BuildProviders are indeed pretty interesting. One of the nice things you can do with them (besides excluding files from deployment) is perform conversions of files at build-time and compile them as part of the assembly. This allows you to-do really interesting things with XML and other file-formats that you want to use to declaratively specify things.

    Unfortunately WinForms projects don't support these just yet. You could write a MSBuild action to perform a pre-conversion to source to accomplish something similar though.

    Hope this helps,


  • We create applications under one root application by creating a new web solution.


    Main web app


    Then, let's say I want to make a webstore.


    Then we click 'remove' application in IIS - it appears as a folder instead of an application - using the webconfig, etc.. from the root.

    This makes fixes to WebStore easier because the code is in WebStore.dll not MainApp.dll.

    This is 1.1. Will this senario work ok with asp 2.0 ?

  • Hi Steve,

    I think you can continue doing this with V2.0 -- the one question I have is what tool you are using to edit your application and what settings you are using?

    If you have VS 2003 I think it will always generate your assembly in the \bin directory of the application root you opened it under -- so in your case above that would be c:\inetpub\wwwroot\MainAp\Webstore\bin. If the WebStore directory isn't marked as an application - then your assembly loads would fail with ASP.NET V1.1. Or do you copy them elsewhere?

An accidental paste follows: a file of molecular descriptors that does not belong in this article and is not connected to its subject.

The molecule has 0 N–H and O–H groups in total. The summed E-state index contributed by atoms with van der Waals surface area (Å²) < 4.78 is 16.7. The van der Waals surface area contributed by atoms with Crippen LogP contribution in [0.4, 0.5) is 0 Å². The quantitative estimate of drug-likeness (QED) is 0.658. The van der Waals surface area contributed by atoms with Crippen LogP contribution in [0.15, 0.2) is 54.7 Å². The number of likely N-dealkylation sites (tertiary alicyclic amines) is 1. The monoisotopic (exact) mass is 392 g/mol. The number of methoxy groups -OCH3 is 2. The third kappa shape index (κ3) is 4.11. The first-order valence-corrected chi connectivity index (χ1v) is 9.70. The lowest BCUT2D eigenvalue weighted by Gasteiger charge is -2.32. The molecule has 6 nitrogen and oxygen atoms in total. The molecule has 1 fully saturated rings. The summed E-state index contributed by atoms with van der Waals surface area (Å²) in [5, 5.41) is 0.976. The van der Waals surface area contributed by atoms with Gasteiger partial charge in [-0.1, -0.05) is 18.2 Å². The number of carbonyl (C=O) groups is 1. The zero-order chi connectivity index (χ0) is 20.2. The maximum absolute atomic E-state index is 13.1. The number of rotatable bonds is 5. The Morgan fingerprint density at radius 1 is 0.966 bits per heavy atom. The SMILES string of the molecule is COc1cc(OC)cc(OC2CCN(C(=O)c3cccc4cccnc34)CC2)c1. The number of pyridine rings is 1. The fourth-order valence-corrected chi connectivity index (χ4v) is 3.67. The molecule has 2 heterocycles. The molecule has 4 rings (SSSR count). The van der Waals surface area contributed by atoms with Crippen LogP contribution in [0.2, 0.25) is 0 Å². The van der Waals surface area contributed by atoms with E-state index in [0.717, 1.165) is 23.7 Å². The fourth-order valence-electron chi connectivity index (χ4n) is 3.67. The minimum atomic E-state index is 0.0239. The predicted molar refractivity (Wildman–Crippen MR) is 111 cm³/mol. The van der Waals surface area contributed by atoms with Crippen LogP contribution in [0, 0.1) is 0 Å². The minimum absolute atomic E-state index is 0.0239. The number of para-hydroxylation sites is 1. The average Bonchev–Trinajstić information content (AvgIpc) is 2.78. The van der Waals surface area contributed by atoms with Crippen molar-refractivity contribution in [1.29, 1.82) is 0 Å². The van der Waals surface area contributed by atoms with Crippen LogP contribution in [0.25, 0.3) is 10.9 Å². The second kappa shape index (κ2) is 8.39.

• Thank you .

    We use VS2003

    We create a reference to the project to WebStore in MainApp.

    When we build MainApp, it puts the WebStore.dll in MainApp.

    (Yes , webstore also has a bin, but that is not needed when moving the code off the development machine)

    In VS2005, I hope to get away from needing to do this.

  • for example if i have a project say


    then i have a sub folder inside one


    but images folder which are also used on

    the pages inside folder two is inside main